6. Enroll in the Family Relations course in Sunday School. This course can provide insight into and strategies for deepening the love you feel for your partner and your family. Relief Society homemaking lessons can help mothers learn wise resource management and increase homemaking skills, which can help alleviate financial stress. Often, Relief Society lessons help mothers develop interpersonal and social relationship skills and a greater understanding of gospel truths that can help them as parents.
7. If the problem is potentially serious, seek counsel from your bishop. The bishop is qualified to assist. He has the guidance of the Spirit and the resources of the Church at his disposal. If additional help is needed, he may refer you to a qualified counselor.
Belonging to a caring community concerned with their needs is a great support to parents. As members of the Church, we have a readily accessible support system we can rely on for help—and as a tool to help others. Lucy Mack Smith, mother of the Prophet Joseph Smith, said to the Relief Society sisters of her day, “We must cherish one another, watch over one another, comfort one another, and gain instruction, that we may sit down in heaven together.” Perceptive and friendly people can provide a frustrated parent with this type of support by doing such seemingly, simple things as listening to the individual’s problems, taking him or her to lunch occasionally, or helping with yard work.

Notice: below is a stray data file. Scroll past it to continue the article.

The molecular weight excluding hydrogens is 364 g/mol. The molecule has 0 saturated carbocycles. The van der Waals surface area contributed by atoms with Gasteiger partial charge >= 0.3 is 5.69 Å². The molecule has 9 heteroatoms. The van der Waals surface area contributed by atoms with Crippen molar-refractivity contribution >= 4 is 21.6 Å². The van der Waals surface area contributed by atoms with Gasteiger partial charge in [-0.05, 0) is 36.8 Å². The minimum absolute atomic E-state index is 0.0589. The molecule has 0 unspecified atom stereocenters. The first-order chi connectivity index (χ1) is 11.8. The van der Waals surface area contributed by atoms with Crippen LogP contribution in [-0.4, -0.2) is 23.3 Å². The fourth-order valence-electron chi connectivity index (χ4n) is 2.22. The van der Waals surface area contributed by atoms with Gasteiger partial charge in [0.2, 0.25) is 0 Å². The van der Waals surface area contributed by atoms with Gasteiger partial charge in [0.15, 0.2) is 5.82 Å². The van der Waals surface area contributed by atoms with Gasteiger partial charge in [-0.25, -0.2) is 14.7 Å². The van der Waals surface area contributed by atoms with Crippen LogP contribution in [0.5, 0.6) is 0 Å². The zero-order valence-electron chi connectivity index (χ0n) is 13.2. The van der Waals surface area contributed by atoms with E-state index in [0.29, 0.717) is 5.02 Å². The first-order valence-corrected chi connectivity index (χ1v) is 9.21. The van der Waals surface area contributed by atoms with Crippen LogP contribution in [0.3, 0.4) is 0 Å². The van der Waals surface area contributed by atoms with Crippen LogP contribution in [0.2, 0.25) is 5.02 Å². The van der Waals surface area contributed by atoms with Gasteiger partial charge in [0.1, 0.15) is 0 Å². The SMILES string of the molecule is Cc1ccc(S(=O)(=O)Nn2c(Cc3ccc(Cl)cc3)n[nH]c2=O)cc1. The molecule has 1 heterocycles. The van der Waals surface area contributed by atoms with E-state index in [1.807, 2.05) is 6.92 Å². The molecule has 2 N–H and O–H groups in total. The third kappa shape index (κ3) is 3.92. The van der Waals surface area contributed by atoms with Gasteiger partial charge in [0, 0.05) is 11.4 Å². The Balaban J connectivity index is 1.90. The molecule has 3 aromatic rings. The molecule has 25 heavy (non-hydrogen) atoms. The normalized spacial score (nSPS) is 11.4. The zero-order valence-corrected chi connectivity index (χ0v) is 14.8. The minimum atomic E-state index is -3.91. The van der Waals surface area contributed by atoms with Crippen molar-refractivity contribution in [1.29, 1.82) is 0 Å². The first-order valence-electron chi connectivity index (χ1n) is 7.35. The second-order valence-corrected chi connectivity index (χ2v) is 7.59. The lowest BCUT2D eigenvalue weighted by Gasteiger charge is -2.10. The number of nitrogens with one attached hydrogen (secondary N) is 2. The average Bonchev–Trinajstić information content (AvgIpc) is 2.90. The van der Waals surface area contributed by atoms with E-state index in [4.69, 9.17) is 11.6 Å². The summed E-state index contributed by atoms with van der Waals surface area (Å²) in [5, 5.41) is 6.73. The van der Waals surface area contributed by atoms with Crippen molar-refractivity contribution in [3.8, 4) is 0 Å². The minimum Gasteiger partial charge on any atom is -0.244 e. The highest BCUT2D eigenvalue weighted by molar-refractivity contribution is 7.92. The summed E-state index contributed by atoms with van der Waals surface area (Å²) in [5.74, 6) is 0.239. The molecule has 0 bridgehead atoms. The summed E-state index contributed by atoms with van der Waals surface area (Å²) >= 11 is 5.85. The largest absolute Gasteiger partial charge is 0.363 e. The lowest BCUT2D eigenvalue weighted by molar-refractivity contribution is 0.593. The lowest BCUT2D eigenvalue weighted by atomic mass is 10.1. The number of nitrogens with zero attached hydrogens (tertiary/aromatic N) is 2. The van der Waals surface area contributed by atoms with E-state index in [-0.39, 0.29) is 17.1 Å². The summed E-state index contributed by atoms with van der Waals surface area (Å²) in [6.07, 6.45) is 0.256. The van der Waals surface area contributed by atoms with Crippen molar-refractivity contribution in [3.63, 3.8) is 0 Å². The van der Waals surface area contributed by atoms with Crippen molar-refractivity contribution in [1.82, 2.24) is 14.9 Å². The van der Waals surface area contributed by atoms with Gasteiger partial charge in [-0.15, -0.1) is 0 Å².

Substitute grandmas and grandpas and aunts and uncles can relieve feelings of isolation. Even taking a fussing toddler from a parent who is struggling with little ones during sacrament meeting can help.
Visiting teachers and home teachers can play a powerful role in helping the parents they serve if they really care and are willing to teach and visit sensitively, with the Spirit of the Lord attending them.
For example, a mother who has several children and is aware of the frustrations of rearing young ones could say, “Let me tend your baby while you do your shopping, or even if you just need a nap occasionally.” A visiting teacher, concerned with her own small children, could invite the woman to Relief Society, especially to the Mother Education lessons. Here a struggling mother can see parents with similar problems discussing workable solutions.
As friendships develop, home teachers and visiting teachers can involve the family in Church activities, thus strengthening the circle of concern. The consistent, nonjudgmental, and supportive involvement of a good friend is often the key to a change in the parent-child relationship in a potentially abusing family.
The Church offers other programs ward leaders could use to help struggling parents. Wards with young parents can arrange a night to teach them about the children. The filmstrip Your Baby and You (VVOF3095) can be shown at the meeting and the brochure Your New Baby (PXRS0329) distributed. The brochure correlates with the filmstrip and teaches about normal child development.
Ward employment specialists should help individuals who are out of work find employment. A steady job can do much to alleviate feelings of frustration. If the problems are more serious, requiring professional help, LDS Social Services provides marriage and family counseling.